Clyburn Remarks on The Passing of John Lewis

John R. Lewis was dedicated to racial equality in America through non-violent acts. It’s time to honor him by taking action like he would have

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By James E. Clyburn

John Lewis and I first met in October 1960 at the organizational meeting of the Student Nonviolent Coordinating Committee. We were 20-year-old college students bound and determined to speed up our nation’s pursuit of “a more perfect Union.”

Dr. Martin Luther King Jr. had adopted Mahatma Gandhi’s philosophy of non-violence and it was clear from our name that we had bought into the concept. For most of us, however, non-violence was a tactic, but for John Robert Lewis, it became a way of life and he practiced it to its fullest.

My second interaction with John came when the Freedom Riders stopped in Rock Hill, South Carolina, and he was physically attacked and injured. One of my mentors and pony league baseball coach was James T. “Nooker” McCain, a field organizer for the Congress of Racial Equality. He went to Rock Hill, brought John to Sumter, South Carolina, and facilitated his return to Washington, D.C. This and several later gestures endeared Nooker to John as well.

Faithfulness to non-violent change

Although there were times when the movement left John, John never left the movement. When insurgents denounced non-violence and rejected his leadership of SNCC, he did not despair nor was he deterred. He became director of the Voter Education Project and that precipitated our third set of interactions. I was chairman of the Charleston Voter Education Project, and the foundation was laid for our final shared experience as members of the United States Congress for 27 years together.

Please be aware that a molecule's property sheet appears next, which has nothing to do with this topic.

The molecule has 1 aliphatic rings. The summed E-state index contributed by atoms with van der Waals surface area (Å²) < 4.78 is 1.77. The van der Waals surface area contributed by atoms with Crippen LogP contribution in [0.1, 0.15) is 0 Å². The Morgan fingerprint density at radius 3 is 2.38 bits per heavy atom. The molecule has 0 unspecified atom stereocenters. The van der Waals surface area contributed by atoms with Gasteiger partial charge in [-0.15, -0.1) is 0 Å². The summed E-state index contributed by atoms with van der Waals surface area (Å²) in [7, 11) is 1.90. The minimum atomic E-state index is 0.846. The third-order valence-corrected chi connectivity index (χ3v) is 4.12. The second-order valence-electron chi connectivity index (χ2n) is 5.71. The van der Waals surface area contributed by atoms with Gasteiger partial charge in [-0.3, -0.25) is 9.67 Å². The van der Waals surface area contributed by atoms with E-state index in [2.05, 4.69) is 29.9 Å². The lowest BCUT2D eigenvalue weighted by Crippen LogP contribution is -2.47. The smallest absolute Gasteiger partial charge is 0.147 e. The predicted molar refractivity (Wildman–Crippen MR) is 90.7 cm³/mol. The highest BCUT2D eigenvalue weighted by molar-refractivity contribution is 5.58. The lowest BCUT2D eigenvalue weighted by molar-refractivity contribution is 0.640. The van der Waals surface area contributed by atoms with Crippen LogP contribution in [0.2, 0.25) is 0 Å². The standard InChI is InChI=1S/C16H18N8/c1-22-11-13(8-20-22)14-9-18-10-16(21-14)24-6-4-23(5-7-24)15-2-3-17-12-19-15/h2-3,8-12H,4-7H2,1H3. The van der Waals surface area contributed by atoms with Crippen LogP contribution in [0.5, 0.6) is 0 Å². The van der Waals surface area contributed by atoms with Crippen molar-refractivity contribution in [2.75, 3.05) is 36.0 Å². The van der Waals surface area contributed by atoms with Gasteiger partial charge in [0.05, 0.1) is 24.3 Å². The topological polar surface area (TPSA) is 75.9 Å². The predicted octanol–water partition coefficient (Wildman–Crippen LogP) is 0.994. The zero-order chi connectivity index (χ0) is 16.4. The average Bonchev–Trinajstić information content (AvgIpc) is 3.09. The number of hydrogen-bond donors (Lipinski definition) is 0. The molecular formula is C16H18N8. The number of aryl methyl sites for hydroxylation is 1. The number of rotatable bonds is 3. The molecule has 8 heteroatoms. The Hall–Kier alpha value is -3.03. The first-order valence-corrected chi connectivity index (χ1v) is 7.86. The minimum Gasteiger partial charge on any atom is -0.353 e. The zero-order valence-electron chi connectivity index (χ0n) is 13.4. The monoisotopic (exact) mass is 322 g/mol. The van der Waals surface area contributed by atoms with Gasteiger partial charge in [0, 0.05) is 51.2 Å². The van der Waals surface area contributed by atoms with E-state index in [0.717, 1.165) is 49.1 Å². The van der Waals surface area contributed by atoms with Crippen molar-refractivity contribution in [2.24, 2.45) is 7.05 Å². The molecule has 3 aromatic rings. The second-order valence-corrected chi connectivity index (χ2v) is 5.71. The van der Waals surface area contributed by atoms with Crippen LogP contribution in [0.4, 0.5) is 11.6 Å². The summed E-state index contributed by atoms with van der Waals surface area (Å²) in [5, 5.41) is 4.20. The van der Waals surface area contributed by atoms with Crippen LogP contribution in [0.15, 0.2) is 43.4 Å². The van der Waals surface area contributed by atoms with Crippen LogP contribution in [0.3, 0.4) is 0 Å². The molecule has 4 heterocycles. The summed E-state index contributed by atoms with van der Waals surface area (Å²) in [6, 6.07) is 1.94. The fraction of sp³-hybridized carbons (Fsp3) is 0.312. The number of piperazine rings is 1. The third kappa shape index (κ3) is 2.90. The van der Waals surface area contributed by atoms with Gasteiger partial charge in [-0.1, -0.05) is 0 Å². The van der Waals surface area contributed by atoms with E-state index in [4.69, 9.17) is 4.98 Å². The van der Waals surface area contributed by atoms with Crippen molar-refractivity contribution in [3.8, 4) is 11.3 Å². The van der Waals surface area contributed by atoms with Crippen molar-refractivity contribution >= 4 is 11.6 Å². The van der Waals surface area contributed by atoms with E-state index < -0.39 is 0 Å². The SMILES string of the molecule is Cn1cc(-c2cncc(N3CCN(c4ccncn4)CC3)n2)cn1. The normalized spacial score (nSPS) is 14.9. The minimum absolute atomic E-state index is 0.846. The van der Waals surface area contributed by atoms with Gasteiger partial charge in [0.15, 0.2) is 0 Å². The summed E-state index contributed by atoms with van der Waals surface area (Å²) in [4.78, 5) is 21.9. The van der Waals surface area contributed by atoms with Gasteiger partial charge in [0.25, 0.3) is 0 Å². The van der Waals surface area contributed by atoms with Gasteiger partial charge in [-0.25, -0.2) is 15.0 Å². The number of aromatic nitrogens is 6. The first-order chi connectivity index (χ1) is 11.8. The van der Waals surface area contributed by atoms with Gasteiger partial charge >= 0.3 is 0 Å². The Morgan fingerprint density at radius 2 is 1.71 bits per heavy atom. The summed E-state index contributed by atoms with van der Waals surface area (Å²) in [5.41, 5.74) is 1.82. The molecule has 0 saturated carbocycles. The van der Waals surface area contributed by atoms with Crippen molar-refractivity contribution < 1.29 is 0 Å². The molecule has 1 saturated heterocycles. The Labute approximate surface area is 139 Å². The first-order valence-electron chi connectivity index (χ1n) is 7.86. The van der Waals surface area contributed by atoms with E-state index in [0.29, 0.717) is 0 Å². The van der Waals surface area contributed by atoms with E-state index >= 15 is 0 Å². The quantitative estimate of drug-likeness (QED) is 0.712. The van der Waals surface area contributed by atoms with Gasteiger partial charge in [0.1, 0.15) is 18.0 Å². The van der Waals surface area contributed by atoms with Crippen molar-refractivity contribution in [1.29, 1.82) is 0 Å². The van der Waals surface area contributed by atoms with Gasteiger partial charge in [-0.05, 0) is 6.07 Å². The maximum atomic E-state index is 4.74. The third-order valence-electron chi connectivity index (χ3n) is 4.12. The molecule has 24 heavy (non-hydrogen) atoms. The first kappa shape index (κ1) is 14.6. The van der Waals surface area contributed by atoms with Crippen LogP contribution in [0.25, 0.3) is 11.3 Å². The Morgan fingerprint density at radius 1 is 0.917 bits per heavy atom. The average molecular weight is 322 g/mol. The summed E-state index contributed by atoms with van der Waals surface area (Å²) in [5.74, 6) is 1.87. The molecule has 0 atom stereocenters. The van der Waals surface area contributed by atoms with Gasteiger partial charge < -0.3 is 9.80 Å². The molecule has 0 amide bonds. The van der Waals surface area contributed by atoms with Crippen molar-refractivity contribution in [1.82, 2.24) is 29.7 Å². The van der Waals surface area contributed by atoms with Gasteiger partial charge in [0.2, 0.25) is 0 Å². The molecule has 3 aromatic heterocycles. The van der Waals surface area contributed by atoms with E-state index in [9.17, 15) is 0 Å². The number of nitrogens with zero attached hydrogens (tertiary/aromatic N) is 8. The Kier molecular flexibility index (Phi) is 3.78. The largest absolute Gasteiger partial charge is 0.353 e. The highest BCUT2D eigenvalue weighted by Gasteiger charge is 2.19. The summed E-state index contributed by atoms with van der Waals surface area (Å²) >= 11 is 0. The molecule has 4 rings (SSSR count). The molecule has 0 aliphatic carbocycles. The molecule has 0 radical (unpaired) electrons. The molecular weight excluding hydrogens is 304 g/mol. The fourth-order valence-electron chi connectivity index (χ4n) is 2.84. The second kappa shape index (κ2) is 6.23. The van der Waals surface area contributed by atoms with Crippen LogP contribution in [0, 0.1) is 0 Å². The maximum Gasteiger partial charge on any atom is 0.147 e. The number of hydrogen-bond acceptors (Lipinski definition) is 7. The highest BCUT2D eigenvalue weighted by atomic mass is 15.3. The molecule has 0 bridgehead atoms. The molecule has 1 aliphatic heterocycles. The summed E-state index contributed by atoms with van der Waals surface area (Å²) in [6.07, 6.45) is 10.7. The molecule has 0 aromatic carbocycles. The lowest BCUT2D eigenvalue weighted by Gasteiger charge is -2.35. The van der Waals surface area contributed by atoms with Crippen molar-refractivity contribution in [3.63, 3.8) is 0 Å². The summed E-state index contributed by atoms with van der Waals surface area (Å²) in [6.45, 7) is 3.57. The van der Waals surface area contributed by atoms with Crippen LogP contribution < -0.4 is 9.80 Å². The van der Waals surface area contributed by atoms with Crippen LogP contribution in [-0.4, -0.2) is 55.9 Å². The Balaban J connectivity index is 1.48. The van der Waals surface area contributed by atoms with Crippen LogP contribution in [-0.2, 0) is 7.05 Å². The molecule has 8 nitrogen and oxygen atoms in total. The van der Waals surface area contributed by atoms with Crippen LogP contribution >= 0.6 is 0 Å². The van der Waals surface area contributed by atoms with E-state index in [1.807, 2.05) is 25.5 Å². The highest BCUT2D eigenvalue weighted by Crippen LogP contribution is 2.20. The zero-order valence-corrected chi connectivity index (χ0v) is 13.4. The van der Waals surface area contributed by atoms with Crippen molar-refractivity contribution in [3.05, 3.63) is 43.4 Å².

John continued his quest for equality right up to the bitter end. Just last month, he visited the Black Lives Matter plaza in Washington D.C., as if to pass the torch. He and I had talked about the current iteration of the movement — its intensity, its diversity. We felt that a sustaining movement for “liberty and justice for all” had finally arrived.

We cautioned, however, that sloganeering and soundbites could precipitate headlines that destroy the headway being made by the BLM movement as they did with SNCC. I am hopeful that this generation of protesters will heed John’s admonition that “rioting, looting, and burning is not the way. Organize. Demonstrate. Sit-in. Stand-up. Vote. Be constructive, not destructive.”

Take action in honor of John

I really appreciate the words of sympathy being expressed by so many. Words can be important, but, as the Good Book says, deeds are what really matters. Senate Majority Leader Mitch McConnell should honor John with not only his words, but with his deeds. The Senate should take up H.R. 4, and name it the John R. Lewis Voting Rights Act of 2020.

When I told my father that I had decided against following him into the ministry, he responded that, “the world would rather see a sermon than hear one.” John was both a minister and a living example, who demonstrated what it means to follow the moral compass directed by one’s faith.

My favorite Old Testament scripture is Micah 6:8, “do justly, be merciful and walk humbly.” It must have been John’s as well.

Rep. James E. Clyburn, D-S.C., is the Democratic majority whip. Follow him on Twitter: @WhipClybur

Michael Bailey, a trailblazer in the field of photojournalism and a profound political writer, possesses the exceptional ability to distill complex political issues into accessible narratives that resonate with readers of all backgrounds. As the vanguard of the editorial team, Michael not only serves as a new media correspondent but also showcases his distinct talent as a photojournalist. His portfolio is a testament to his expertise in crafting news stories and intimate profiles that vividly portray the cultural, social, economic, and political journeys of minorities, both in South Carolina and beyond. With a rich tapestry of experience spanning media, business, and politics, Michael has emerged as a highly regarded voice and a sought-after commentator, offering invaluable insights into the challenges faced by people of color.

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